By Dr. James C. Denison
President, the Center for Informed Faith, Dallas, Texas
July 6, 2010
Topic: hope in Christ

I think I have encephalopathy

Are you suffering from petechiae after the holiday weekend? Dealing with dyspepsia? Trying to stop viral shedding? You’re not as sick as your diagnosis may seem.

This morning’s Wall Street Journal reports that federal and state officials are pushing health professionals to simplify the language they use in telling us what’s wrong with us. For example, “petechiae” is medical-speak for skin rash, “dyspepsia” is indigestion, and “viral shedding” is coughing or sneezing. It’s enough to give a person “encephalopathy” (brain dysfunction).

Sometimes we can’t understand our doctors, and sometimes we can’t find one. Consider the astounding story of Luke Tresoglavic. According to the Associated Press, this man walked into a lifeguard post on a beach north of Sydney, Australia, looking for help with the small shark attached to his leg. Mr. Tresoglavic was snorkeling on a reef when the shark attacked him. He swam 1,000 feet to shore, but the shark wouldn’t let go. Some people on the beach tried to help, but to no avail.

So the man got into his car, drove to the clubhouse, and asked for help. The lifeguards flushed the shark’s gills with fresh water. It then loosened its grip, with blood oozing from 70 punctures in the man’s leg. Mr. Tresoglavic was treated at a hospital. The shark later died. Now it’s safe to go back into the water.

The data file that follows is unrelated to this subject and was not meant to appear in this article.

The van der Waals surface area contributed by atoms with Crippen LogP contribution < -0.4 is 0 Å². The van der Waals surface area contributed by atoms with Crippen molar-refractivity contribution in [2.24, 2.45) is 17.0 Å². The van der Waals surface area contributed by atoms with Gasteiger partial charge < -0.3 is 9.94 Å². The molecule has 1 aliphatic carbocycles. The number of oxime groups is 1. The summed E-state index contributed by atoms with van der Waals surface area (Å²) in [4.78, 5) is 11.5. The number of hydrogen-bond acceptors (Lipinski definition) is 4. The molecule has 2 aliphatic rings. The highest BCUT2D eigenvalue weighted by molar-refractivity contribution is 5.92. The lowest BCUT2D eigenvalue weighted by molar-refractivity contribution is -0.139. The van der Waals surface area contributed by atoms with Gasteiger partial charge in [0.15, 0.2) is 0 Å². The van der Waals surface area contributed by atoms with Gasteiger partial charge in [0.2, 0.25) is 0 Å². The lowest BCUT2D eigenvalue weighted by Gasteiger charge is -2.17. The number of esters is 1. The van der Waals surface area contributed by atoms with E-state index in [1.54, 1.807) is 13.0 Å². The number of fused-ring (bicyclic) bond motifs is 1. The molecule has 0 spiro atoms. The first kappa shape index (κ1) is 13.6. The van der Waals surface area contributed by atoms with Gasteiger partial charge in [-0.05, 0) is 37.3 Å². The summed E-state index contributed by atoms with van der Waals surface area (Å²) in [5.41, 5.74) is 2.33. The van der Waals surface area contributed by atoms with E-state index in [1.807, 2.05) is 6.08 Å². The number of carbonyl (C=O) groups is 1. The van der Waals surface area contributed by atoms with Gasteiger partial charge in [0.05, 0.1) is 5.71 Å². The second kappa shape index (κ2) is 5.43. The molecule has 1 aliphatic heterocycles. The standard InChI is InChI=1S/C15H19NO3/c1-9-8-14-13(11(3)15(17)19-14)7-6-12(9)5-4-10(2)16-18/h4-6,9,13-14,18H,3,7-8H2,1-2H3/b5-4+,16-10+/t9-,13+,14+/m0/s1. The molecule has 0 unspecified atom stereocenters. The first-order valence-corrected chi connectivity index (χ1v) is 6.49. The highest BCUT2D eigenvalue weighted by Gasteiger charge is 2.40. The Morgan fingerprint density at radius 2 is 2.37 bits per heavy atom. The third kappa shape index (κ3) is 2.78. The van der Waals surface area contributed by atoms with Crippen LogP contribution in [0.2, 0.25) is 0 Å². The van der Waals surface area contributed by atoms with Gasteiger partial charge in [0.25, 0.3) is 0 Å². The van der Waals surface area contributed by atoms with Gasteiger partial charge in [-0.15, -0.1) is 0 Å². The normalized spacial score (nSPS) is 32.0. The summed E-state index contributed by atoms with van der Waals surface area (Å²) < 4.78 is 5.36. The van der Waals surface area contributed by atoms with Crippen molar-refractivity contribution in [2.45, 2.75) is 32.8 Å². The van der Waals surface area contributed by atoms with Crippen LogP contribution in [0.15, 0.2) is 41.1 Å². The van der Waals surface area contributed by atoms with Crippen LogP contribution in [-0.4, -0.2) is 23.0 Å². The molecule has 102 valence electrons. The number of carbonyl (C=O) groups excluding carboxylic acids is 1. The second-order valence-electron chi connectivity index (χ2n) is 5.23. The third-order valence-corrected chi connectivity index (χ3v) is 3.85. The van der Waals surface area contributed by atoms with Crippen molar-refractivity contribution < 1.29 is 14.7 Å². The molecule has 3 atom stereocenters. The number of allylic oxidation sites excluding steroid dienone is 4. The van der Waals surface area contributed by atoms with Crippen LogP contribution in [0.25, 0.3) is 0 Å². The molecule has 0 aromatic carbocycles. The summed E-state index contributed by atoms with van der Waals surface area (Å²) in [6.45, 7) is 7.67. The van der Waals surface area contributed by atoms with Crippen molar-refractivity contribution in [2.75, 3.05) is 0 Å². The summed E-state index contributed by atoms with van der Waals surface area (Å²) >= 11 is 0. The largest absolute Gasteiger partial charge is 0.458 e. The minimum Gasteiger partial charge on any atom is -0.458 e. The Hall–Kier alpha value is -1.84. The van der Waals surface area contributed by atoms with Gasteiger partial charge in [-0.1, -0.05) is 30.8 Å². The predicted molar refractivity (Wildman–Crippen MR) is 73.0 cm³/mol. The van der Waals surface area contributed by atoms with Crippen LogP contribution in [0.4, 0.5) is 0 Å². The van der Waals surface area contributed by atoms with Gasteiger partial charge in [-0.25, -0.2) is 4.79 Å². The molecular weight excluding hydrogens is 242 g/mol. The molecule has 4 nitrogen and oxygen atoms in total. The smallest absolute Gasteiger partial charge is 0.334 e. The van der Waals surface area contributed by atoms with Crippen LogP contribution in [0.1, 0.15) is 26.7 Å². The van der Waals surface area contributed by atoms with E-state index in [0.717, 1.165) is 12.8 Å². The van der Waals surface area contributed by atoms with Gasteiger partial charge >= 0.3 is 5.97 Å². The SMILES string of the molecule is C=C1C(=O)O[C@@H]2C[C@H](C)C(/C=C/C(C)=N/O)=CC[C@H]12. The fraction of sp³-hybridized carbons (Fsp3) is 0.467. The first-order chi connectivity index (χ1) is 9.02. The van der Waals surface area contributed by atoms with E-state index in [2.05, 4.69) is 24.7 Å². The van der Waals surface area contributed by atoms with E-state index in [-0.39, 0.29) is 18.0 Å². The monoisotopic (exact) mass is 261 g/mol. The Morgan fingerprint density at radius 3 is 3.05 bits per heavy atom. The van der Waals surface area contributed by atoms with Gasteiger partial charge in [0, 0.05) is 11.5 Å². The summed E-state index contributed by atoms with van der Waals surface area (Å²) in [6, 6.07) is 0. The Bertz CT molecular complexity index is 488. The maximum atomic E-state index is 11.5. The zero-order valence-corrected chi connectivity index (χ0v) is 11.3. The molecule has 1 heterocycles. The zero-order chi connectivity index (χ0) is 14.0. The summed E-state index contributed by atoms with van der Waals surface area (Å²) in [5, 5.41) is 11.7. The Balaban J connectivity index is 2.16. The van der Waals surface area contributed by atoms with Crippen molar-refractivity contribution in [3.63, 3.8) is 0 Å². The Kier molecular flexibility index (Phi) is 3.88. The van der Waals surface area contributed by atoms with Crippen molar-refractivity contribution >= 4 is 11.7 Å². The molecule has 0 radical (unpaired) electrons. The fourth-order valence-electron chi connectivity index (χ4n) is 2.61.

There is one Great Physician who still makes house calls. In Matthew 9, we read that “a ruler came and knelt before Jesus and said, ‘My daughter has just died. But come and put your hand on her, and she will live'” (v. 18). Envision this remarkable scene. The “ruler” was the person in charge of the Capernaum synagogue, one of the largest yet discovered in Israel. Archaeologists have unearthed the man’s home, located adjacent to the synagogue, and are impressed with its size and significance.

By contrast, Jesus was an unschooled Galilean carpenter who had begun an itinerant preaching ministry. He had just invited Matthew, the town tax-collector and Public Enemy Number 1, to join his band of disciples and was eating dinner with him and “many tax collectors and ‘sinners'” (v. 10). For this synagogue ruler to enter Matthew’s home, much less to kneel before this unlicensed preacher and seek his help, was a step of remarkable humility and faith.

Jesus honored his commitment immediately, going to his home and his deceased daughter. Though ritual laws forbade him to touch her corpse, “he went in and took the girl by the hand, and she got up” (v. 25).

Now he’s ready to make a call to your house and soul. Why do you need his healing touch this morning? Our culture tells you to try harder, get up earlier, stay up later, depend on yourself. Jesus tells you that if you will submit your problem to him in humble faith, he will reward your commitment with his presence, power and peace. No medical jargon required.


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